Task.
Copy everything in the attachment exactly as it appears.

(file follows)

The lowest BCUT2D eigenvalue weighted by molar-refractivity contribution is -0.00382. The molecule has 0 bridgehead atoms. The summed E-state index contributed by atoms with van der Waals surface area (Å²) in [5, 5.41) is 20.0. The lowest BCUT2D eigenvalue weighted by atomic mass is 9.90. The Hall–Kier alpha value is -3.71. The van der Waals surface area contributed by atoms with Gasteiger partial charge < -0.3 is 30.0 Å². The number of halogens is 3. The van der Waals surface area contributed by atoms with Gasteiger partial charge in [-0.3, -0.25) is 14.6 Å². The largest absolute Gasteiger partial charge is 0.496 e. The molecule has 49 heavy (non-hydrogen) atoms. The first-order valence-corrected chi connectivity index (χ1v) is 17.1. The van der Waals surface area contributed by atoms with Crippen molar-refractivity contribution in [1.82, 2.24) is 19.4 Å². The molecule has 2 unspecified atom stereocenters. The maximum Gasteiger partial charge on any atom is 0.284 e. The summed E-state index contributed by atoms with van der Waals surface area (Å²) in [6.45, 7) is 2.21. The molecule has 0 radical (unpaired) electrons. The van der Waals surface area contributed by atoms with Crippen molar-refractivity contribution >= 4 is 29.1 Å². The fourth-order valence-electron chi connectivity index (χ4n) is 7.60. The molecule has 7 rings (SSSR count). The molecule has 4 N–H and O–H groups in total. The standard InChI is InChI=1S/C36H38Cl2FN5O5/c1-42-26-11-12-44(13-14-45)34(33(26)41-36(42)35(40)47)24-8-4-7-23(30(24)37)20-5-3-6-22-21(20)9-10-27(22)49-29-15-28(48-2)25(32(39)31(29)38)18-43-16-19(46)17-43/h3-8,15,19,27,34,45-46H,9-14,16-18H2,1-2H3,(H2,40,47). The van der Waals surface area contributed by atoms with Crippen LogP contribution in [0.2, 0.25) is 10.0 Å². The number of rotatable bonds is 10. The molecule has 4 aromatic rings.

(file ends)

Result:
The lowest BCUT2D eigenvalue weighted by molar-refractivity contribution is -0.00382. The molecule has 0 bridgehead atoms. The summed E-state index contributed by atoms with van der Waals surface area (Å²) in [5, 5.41) is 20.0. The lowest BCUT2D eigenvalue weighted by atomic mass is 9.90. The Hall–Kier alpha value is -3.71. The van der Waals surface area contributed by atoms with Gasteiger partial charge < -0.3 is 30.0 Å². The number of halogens is 3. The van der Waals surface area contributed by atoms with Gasteiger partial charge in [-0.3, -0.25) is 14.6 Å². The largest absolute Gasteiger partial charge is 0.496 e. The molecule has 49 heavy (non-hydrogen) atoms. The first-order valence-corrected chi connectivity index (χ1v) is 17.1. The van der Waals surface area contributed by atoms with Crippen molar-refractivity contribution in [1.82, 2.24) is 19.4 Å². The molecule has 2 unspecified atom stereocenters. The maximum Gasteiger partial charge on any atom is 0.284 e. The summed E-state index contributed by atoms with van der Waals surface area (Å²) in [6.45, 7) is 2.21. The molecule has 0 radical (unpaired) electrons. The van der Waals surface area contributed by atoms with Crippen molar-refractivity contribution >= 4 is 29.1 Å². The fourth-order valence-electron chi connectivity index (χ4n) is 7.60. The molecule has 7 rings (SSSR count). The molecule has 4 N–H and O–H groups in total. The standard InChI is InChI=1S/C36H38Cl2FN5O5/c1-42-26-11-12-44(13-14-45)34(33(26)41-36(42)35(40)47)24-8-4-7-23(30(24)37)20-5-3-6-22-21(20)9-10-27(22)49-29-15-28(48-2)25(32(39)31(29)38)18-43-16-19(46)17-43/h3-8,15,19,27,34,45-46H,9-14,16-18H2,1-2H3,(H2,40,47). The van der Waals surface area contributed by atoms with Crippen LogP contribution in [0.2, 0.25) is 10.0 Å². The number of rotatable bonds is 10. The molecule has 4 aromatic rings.